Minneapolis police are investigating after a teen girl was shot in the Webber-Camden neighborhood. Officers responded to a home in the area of North 40th and Girard avenues Wednesday night where they found the 13-year-old with a gunshot wound. Witnesses say intruders entered the home, demanded money, and shot the girl. Several family members were home, but didn’t witness the shooting. No arrests have been announced.
The mother of two girls burned in a Fridley van fire is speaking out. Essie McKenzie encouraged people yesterday to show love to those who are special to them before it’s too late. Her six-year-old daughter Ty’rah White died Tuesday night and her nine-year-old sister Taraji White remains in critical condition. Roberto Hipolito went before a judge yesterday morning on charges of manslaughter and negligent fire. Officials say that a stove in his van started a fire that spread to McKenzie’s van where her children slept.
Neighbors on St. Paul’s Hatch Avenue are complaining about the condition of a vacant house owned by Mayor Melvin Carter. A complaint has prompted city inspectors to put the home on a list of vacant properties. The move will cost the mayor 21-hundred dollars each year for as long as the house is empty and in disrepair.
Minnesota officials are going with a Colorado-based vendor to replace the state’s troubled vehicle licensing and registration computer system. Fast Enterprises was the only company to respond to the state’s search for a private software solution. The state is spending nearly 34-million dollars on the new system. Officials are doing away with the previous update that was developed in-house and cost more than 100-million dollars.
Minneapolis leaders are pushing for limits on tenant screening. Council members formally proposed an ordinance yesterday that would limit the ability of landlords to reject applicants based on criminal and eviction records, credit scores, income, and other factors. The leaders said current criteria prevents many low-income residents or those with convictions from finding safe and affordable housing.
Minneapolis now has special protections for local workers against wage theft. The City Council passed what it called “historic legislation” unanimously yesterday. The move was applauded by union leaders and activists. Groups representing employers and businesses are concerned about adding local regulations to a new state law.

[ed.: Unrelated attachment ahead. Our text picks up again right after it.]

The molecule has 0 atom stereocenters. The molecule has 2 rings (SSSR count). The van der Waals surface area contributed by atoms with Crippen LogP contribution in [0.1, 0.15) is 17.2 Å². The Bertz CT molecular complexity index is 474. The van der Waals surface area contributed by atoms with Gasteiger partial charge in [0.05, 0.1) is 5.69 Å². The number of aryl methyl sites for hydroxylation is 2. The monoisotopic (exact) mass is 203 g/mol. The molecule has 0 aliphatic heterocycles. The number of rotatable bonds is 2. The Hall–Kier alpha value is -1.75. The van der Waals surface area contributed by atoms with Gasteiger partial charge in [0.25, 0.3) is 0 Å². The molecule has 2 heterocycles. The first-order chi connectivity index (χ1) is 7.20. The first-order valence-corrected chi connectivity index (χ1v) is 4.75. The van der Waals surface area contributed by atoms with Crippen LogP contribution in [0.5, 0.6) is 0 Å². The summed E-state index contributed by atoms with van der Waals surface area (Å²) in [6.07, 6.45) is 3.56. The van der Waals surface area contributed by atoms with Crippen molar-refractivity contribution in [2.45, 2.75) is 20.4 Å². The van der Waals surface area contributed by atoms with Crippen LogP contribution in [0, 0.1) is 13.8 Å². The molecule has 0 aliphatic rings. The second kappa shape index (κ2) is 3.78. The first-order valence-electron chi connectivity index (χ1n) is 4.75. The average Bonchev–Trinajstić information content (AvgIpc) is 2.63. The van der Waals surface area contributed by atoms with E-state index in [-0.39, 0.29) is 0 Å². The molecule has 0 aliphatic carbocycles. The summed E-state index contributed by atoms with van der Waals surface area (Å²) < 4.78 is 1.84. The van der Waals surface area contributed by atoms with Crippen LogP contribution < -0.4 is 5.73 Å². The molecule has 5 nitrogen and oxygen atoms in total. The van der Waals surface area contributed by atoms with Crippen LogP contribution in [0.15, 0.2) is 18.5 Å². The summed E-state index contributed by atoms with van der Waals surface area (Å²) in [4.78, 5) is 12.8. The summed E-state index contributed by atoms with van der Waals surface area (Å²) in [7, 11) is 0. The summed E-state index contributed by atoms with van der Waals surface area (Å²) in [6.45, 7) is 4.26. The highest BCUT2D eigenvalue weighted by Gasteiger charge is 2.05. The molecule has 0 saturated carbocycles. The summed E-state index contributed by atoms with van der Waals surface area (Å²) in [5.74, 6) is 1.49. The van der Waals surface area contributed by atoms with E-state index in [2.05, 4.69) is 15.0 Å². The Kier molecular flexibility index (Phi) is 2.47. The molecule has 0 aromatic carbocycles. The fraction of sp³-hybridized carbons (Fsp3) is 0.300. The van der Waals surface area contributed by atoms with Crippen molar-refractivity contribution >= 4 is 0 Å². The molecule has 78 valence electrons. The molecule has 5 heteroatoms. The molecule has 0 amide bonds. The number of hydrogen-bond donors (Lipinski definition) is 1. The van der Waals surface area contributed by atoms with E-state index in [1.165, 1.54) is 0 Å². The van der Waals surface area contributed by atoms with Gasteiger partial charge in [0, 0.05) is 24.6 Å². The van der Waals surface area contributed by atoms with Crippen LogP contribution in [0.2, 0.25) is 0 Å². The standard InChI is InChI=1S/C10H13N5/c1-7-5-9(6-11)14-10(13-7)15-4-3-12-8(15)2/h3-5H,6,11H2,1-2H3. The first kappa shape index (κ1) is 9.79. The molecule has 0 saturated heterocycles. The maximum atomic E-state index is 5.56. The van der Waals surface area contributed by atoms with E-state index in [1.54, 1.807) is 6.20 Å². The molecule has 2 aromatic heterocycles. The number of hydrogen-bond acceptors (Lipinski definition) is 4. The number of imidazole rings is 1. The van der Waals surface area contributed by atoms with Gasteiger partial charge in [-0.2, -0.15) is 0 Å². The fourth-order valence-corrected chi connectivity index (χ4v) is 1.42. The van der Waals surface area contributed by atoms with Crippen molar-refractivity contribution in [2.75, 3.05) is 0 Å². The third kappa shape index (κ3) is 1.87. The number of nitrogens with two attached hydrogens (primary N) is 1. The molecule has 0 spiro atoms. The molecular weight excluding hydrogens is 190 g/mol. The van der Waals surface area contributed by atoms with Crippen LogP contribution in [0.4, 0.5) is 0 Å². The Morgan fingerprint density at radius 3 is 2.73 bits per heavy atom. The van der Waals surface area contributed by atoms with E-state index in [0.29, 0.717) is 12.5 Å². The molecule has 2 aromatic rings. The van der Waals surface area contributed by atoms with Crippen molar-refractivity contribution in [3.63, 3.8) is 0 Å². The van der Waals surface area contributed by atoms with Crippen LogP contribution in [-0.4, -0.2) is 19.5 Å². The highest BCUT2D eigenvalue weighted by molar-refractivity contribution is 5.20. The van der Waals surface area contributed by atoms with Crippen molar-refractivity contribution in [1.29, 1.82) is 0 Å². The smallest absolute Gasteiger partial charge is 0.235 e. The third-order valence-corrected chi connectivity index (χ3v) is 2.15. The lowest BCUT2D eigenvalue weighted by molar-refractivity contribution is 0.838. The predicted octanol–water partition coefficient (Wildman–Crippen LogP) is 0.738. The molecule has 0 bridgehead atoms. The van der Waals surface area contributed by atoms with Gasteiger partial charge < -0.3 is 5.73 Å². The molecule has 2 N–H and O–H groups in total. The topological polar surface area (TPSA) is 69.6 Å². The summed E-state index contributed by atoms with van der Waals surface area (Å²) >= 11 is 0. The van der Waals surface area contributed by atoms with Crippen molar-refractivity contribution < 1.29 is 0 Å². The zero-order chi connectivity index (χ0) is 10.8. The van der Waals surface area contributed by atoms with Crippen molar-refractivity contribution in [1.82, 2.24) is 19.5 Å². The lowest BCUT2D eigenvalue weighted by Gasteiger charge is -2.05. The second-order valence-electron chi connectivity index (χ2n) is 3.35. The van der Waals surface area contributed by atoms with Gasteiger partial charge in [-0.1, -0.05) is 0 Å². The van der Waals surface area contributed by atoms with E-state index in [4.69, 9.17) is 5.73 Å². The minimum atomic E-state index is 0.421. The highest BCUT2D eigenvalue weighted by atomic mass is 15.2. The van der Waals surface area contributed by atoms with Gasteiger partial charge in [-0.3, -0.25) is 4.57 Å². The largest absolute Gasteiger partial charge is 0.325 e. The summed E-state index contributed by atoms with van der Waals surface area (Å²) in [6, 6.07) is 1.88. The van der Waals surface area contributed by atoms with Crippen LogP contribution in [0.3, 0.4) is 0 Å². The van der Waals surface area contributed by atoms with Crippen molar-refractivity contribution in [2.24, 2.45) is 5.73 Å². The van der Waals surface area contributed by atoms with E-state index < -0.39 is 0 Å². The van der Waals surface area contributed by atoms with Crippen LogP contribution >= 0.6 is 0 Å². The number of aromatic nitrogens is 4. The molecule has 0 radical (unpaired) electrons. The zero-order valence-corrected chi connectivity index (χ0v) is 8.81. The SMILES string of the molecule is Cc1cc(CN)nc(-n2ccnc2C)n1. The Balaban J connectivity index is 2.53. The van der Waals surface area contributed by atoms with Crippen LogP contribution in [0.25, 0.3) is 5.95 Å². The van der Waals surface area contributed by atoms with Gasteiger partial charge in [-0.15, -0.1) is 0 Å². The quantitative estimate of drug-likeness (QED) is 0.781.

Construction zone workers in Minnesota could find work zones a lot safer. A new state law is now in effect that allows flaggers to report bad drivers to authorities. Violators can receive fines up to 300 dollars. The Department of Public Safety says over the last six years there were close to 13-thousand work zone related-crashes on state roads. About five thousand of those accidents resulted in some type of injury.
There will be no new drive-thrus coming to Minneapolis. The City Council approved a ban yesterday on the option for drivers who patronize food establishments and banks. The action will not affect existing drive-thrus, but prohibits any from being built at new restaurants, coffee shops, and pharmacies. Council members say the ban will reduce noise and traffic, and also will make sidewalks safe for pedestrians.
Ground has been broken on the country’s first memorial to survivors of sexual assault at Boom Island Park in Minneapolis. The groundbreaking ceremony took place yesterday. The Survivor’s Memorial is expected to be completed next year.
The family of Jamar Clark is agreeing to a tentative settlement with the city of Minneapolis. Clark was shot to death by Minneapolis police in 2015 and the family had been calling for accountability from the city. The lawyer representing Clark’s father said yesterday afternoon that a 200-thousand-dollar settlement had been reached after closed-door mediation.
Hundreds of students who attended Globe University and the Minnesota School of Business may now have their student loans forgiven. Attorney General Keith Ellison said yesterday that the U.S. Department of Education approved the state’s request to allow students who withdrew from the school to apply for federal loan forgiveness. The schools faced a fraud finding in September 2016.
The Lake Superior Zoo is planning to open a nature-based preschool in fall 2020. Plans are for a full-day preschool serving up to 20 children. Kids will engage in less structured, exploratory time outdoors.